Apps, Games, and Goodies
My thoughts on Android apps and games haven’t changed since I covered it in my Evo 4G review. Since new people might be reading this, I’ll give a brief overview. In terms of apps, the Android Market should have most of your needs covered. There are a wide variety of apps for all sorts of entertainment and productivity needs. In terms of function, the Android Market has almost everything the iPhone App Store has, but the selection isn’t as broad.

That said, there are two apps that are headed to Android but are testing my patience with their annoying wait times — TweetDeck and Skype (real Skype, not the BS Skype pre-loaded on the phone). For now I’m content with twicca, WordPress, Barcode Scanner, Foursquare, AIM, Facebook, Yelp, Pandora, Amazon, 3banana, GameFly GameCenter, Engadget, IMDb, Huffington Post, Amazon Kindle, Qik, and Speed Test on the Droid X.

Naturally, Google apps are best on Android than any other platform. Google Maps — with the free and excellent GPS Google Navigation, Google Voice, Google Goggles, Google Earth, etc., are brilliant on Android.

That’s it for part two of my Droid X review. As always, fire away any questions and I’ll try my best to answer them. Stay tuned for comments on the phone’s still image and video capabilities, complete with samples!

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Author: RPadTV

10 thoughts on “Motorola Droid X Review Part II: Screen, Keyboard, WiFi Hotspot”

  1. I prefer using Meebo as my IM client on a smartphone. just my preference though. I think it runs way more efficient than AIM.


    Are you going to keep the phone long enough to root it?

  2. @smartguy I mostly use AIM and sometimes use Y! Messenger. I'm actually waiting for Trillian for Android, but it's not a huge priority for me.

    I don't think Verizon would be too happy if I returned the phone rooted. Ha!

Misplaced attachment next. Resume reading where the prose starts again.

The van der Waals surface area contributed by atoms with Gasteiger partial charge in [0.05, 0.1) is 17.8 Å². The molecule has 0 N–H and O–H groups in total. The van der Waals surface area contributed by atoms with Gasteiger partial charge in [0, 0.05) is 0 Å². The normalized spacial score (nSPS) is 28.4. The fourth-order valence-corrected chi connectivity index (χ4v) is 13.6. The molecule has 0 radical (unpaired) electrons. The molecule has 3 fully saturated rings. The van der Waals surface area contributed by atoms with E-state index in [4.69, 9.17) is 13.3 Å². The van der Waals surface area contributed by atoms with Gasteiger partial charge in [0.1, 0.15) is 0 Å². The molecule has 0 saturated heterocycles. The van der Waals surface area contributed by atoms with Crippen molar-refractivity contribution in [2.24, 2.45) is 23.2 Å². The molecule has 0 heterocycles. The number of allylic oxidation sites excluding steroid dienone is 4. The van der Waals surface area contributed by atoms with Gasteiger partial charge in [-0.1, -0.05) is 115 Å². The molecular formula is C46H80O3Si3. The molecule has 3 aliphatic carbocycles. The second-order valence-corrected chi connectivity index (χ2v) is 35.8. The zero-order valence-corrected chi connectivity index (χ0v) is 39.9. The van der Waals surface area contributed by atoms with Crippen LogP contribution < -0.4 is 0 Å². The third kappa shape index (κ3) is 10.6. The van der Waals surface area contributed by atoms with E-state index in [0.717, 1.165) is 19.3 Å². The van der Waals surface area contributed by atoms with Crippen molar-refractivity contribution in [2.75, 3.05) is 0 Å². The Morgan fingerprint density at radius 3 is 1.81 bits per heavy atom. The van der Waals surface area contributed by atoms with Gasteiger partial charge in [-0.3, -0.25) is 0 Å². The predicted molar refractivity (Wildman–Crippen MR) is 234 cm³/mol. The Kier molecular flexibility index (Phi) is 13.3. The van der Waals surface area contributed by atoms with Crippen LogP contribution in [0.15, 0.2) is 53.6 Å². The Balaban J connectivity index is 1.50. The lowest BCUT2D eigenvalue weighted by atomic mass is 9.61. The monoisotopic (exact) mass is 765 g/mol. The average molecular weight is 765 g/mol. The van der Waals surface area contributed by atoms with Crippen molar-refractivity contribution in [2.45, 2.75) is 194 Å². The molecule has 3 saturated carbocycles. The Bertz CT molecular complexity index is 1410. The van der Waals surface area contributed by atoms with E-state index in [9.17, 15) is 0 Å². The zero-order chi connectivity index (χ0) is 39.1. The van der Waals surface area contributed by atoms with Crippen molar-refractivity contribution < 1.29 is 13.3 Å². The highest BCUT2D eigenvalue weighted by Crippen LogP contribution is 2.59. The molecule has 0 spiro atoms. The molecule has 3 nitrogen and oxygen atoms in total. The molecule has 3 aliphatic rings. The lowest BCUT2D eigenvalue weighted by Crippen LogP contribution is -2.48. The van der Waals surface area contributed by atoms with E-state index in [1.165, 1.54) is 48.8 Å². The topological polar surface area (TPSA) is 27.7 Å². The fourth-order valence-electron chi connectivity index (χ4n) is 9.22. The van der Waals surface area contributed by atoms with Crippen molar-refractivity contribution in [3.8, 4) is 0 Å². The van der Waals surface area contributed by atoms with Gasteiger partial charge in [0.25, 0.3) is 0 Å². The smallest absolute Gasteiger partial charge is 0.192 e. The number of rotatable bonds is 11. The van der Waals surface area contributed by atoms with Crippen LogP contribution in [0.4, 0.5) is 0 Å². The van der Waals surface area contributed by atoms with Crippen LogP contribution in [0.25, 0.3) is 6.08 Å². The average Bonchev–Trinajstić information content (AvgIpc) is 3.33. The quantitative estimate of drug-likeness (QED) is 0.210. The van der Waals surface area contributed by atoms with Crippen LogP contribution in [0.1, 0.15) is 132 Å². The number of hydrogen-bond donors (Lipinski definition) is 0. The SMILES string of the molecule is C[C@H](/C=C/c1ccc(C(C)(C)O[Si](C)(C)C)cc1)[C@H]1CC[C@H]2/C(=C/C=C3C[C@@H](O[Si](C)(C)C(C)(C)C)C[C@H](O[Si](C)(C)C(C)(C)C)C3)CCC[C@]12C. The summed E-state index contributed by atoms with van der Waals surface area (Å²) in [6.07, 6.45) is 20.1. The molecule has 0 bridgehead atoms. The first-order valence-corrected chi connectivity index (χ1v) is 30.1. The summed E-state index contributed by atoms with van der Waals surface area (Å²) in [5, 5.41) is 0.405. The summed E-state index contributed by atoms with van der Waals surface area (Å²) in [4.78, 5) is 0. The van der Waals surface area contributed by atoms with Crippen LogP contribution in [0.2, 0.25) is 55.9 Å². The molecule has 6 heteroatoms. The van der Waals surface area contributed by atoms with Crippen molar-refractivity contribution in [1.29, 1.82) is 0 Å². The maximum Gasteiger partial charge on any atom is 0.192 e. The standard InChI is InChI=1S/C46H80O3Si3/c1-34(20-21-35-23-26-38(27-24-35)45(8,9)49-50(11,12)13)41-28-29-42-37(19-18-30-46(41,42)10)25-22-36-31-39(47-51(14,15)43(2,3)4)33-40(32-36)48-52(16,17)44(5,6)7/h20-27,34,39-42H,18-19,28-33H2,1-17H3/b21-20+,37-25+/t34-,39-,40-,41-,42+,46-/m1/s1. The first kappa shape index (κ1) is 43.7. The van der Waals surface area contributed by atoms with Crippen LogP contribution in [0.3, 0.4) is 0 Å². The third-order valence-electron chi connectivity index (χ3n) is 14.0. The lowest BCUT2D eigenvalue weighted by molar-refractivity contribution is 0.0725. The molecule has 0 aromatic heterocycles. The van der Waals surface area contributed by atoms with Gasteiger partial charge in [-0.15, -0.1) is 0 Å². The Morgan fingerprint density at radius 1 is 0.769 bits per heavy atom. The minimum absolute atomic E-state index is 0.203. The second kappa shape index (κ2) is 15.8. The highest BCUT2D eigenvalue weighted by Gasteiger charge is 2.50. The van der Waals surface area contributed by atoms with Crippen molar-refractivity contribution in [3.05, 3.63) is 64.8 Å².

3. @Ray

    Meebo is pretty damn fast and merges all of your IM clients into one like Trillian does. It's available now lol. AIM on iphone sucks. Meebo it is.

  4. I love the swype texting system and it also lets you add words which is kind of cool because I like making up slang when I text. The free Google Navigation is really, really awesome! My girlfriend and I used it over the 4th of July weekend and even when I lost service ( we were about 2 hours away from the city) it just kept on navigating. That was my first time ever using gps and it was awesome. Of course I don't have the Droid X, I have the Mytouch 3g on Tmoblie, so I can only imagine everything being better on the Droid X.

  5. people still use AIM and Y! Messenger! wow. i'd like to see more of that swyping text feature in action. I've only seen it in commercials.

  6. @tokz_21 Most videogame PR people are on AIM, so I have to use that. A lot of my friends in Southeast Asia use Yahoo! Messenger because they have localized versions.

  7. @tokz

    my screenname on AIM is quite old and a lot of people I still talk to use the service. Though I can only think of one who uses the actual AIM client.

  8. @rpad/smartguy

    i haven't used AIM since 2001! it's a shocking to read that people still use it.